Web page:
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‘I Am Not Your Negro’ presents effective analysis of racism in America

Before seeing Raoul Peck’s film, I Am Not Your Negro, I had already heard multiple accounts of the deep commotus that the film inspires in its telling of James Baldwin’s life and observations. Indeed, the film passionately shows the struggle for civil rights as it intertwined with history and modern-day race politics.

Although very cerebral in nature and minimalist by way of material, I Am Not Your Negro presents a powerful commentary on racism in America in a more earnest way than typical.

The narrative of the film was built exclusively out of primary sources, photos, archived videos and voice-overs of Baldwin’s writings. These meditations of Baldwin primarily focused on the lives of Medgar Evers, Martin Luther King and Malcolm X, as well as the general state of the United States. These observations were linked to past and present events without missing a beat, creating a fluid image of struggle with pictures of Ferguson.

While Baldwin was a masterful essayist, the movie struggled to survive off of only primary sources. There are little to no transitions between time, place or theme, which creates a rocky pace. Although such pacing can be used effectively to create a feeling of distress in an audience, the film seems to rush through dense material. I Am Not Your Negro wanted to remain loyal to Baldwin’s vision of himself as the observer, but creating a more liquid narrative the film would have benefitted from some secondary sources.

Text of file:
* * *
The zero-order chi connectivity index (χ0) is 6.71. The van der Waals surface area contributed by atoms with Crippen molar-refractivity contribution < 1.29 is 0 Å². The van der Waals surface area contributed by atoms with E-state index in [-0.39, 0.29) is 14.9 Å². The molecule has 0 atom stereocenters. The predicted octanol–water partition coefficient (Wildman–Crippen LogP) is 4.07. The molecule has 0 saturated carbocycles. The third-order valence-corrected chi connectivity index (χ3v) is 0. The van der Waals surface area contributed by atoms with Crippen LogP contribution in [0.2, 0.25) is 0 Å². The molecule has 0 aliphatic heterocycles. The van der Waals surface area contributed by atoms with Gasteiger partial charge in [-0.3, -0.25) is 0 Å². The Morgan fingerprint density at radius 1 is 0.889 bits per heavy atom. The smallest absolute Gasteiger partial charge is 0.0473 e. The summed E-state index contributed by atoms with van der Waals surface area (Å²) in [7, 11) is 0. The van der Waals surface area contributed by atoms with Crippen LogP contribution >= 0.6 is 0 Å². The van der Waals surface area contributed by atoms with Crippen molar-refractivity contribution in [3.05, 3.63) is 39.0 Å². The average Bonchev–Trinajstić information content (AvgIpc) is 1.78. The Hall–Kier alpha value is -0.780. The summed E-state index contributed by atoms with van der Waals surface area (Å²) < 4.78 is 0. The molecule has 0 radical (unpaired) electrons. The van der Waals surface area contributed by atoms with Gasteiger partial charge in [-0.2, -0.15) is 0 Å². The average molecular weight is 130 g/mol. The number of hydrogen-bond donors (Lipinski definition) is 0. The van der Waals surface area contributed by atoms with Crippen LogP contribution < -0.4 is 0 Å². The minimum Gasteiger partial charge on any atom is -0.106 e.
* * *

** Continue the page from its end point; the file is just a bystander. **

Even with the jumpy pace, the primary resources used in the film are powerful. Images of lynchings, Malcolm X’s dead body and the chaos of the Ferguson protests were used frequently. The continual use of these images brought beyond a point of shock value; they drummed into the mind of the viewer the fear and disgust felt by Baldwin and other black Americans.

These images left out the more iconic views of history, like the I have A Dream speech or Robert Cohen’s now iconic photograph of Ferguson. This resistance to the intertextuality that pollutes film elicits deep thought about the subject of the images, not just the memory and fame of the images.

I Am Not Your Negro comes at a pivotal time for American race relations. The movie reinvigorates Baldwin’s views on progress towards an equal society. While his material is presented in an often dense way, the commentary was effectively moving and relevant to today’s America.

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